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Macrophyte species distribution, indices of biotic integrity and sampling intensity in isolated Florida marshes
Murray-Hudson, M., C. R. LANE, S. North, AND M. Brown. Macrophyte species distribution, indices of biotic integrity and sampling intensity in isolated Florida marshes. WETLANDS. The Society of Wetland Scientists, McLean, VA, 32(3):449-460, (2012).
The EPA Office of Water has recognized a critical need for states and federal agencies to be able to quantitatively assess the condition of the Nation’s wetland resources. Currently, >85% of states, tribes, and territories are lacking even rudimentary biological assessment methodologies for wetlands. Additional important needs identified include obtaining base line nutrient and physical/chemical conditions to aid in understanding the role of wetland systems (isolated wetlands in particular) in ensuring aquatic life and beneficial uses of lakes, rivers, and streams in the watershed. To address these challenges, the following research on isolated wetlands is proposed: Within a region, 1) Develop a probabilistic sampling design that stratifies isolated wetlands by type and size (also targeting reference conditions); 2) Collect biotic data using macroinvertebrates, macrophytes, and diatoms; 3) Collect abiotic (water and soil chemistry) data to establish base line conditions, quantify wetland contribution to landscape nutrient dynamics, and establish a spectral library for future rapid assessment of nutrient sequestration abilities of isolated wetlands; 4) Assess wetland condition with Level 1 (geographic information systems - GIS) and Level 2 (rapid assessment) characterization methods; 5) Develop metrics and correlate biotic signature to local and landscape assessments; 6) Report on the condition of systems across region and recommend assessment methods to states and tribes; 7) Model isolated wetland contribution to landscape nutrient dynamics based on analyses using visual and near-infrared spectrometer (VNIRS) data. Key outputs for regions and states from the proposed research include: tools for remote GIS-based assessment, tools for rapid on-site assessment, and tools for intensive biological assessment of isolated wetlands; comparison between local and landscape assessment measures; functional assessment of isolated wetland contribution to landscape nutrient dynamics (using VNIRS); baseline water and soil physical/chemical conditions; baseline flora and fauna of isolated wetland systems; and a fuller understanding of watershed condition and regional environmental health.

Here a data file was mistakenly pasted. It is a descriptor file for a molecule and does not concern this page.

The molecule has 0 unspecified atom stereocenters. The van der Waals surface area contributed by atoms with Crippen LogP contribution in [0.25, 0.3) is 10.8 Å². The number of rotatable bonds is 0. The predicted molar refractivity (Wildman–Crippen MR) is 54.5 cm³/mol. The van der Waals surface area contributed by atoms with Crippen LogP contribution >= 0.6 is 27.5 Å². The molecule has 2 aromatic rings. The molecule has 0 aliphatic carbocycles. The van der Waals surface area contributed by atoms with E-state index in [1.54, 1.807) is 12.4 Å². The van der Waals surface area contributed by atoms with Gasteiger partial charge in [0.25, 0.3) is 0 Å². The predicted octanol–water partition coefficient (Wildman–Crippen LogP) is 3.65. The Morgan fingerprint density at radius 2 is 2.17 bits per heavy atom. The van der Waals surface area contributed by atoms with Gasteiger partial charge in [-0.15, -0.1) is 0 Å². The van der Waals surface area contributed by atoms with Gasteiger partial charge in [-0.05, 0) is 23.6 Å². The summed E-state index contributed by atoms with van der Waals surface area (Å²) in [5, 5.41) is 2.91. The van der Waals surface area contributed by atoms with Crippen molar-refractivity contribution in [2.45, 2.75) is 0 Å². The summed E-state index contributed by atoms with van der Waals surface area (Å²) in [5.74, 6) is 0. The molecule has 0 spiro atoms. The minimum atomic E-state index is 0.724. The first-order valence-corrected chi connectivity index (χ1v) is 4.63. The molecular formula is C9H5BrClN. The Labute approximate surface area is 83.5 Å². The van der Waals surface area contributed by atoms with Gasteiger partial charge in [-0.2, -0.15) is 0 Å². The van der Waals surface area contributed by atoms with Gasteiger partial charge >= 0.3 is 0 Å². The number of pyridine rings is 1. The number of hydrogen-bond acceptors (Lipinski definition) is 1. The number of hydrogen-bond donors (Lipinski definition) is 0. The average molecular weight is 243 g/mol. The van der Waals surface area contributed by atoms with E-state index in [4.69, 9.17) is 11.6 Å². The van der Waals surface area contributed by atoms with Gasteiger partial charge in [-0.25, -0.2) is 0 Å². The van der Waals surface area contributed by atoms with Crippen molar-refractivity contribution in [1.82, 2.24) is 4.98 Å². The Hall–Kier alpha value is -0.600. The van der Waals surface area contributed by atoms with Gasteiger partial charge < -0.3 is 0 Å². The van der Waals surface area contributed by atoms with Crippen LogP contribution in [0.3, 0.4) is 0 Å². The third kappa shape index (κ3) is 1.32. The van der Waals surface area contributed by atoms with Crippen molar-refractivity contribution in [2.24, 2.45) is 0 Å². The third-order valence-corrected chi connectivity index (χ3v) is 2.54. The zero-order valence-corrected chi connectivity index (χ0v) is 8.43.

This study tested macrophyte condition metrics calculated after decreasing the effort and area of sampling by 33% to 66%, as tested in 74 emergent isolated wetlands. Four belted transects from wetland edge to center were established and rooted macrophytes were identified. The effort took approximately 2-3 hours per site, not including identification of unknown macrophytes. Five indicator metrics of biotic integrity were calculated: percent exotic species, percent sensitive species, percent tolerant species, mean coefficient of conservatism, and ratio of annuals to perennial species. Zonal distribution of indicator metrics was investigated using sampled presence data aggregated into three concentric zones: (1) an outer, (2) an intermediate, and (3) an inner zone, each comprising 33% of each wetland. An additional two zones were developed, an outer plus intermediate zone and an intermediate plus inner zone, each representing 66% of the sampled areas of each wetland. All zones were contrasted versus original metrics derived from the four belted transects . While a highly significant decrease in mean species richness from wetland exterior to interior was observed, there were no significant differences between metric values derived from sampling site metrics and those derived from decreasing the area by either 33% or 66%. In addition, linear correlation strength decreased between metrics derived from site data and outer, intermediate, and inner zones, respectively, for all metrics. Linear correlations between metrics from just the outer zone and site data were all R2 > 0.94 and highly significant. Thus, macrophyte-based indicators of biological integrity can be most efficiently assessed by sampling the outer third, representing a large (66%) reduction in the area and effort required to monitor isolated wetland condition.
Record Details:Record Type: DOCUMENT (JOURNAL/PEER REVIEWED JOURNAL)
Organization:U.S. ENVIRONMENTAL PROTECTION AGENCY
OFFICE OF RESEARCH AND DEVELOPMENT
NATIONAL EXPOSURE RESEARCH LABORATORY
ECOLOGICAL EXPOSURE RESEARCH DIVISION
ECOSYSTEMS RESEARCH BRANCH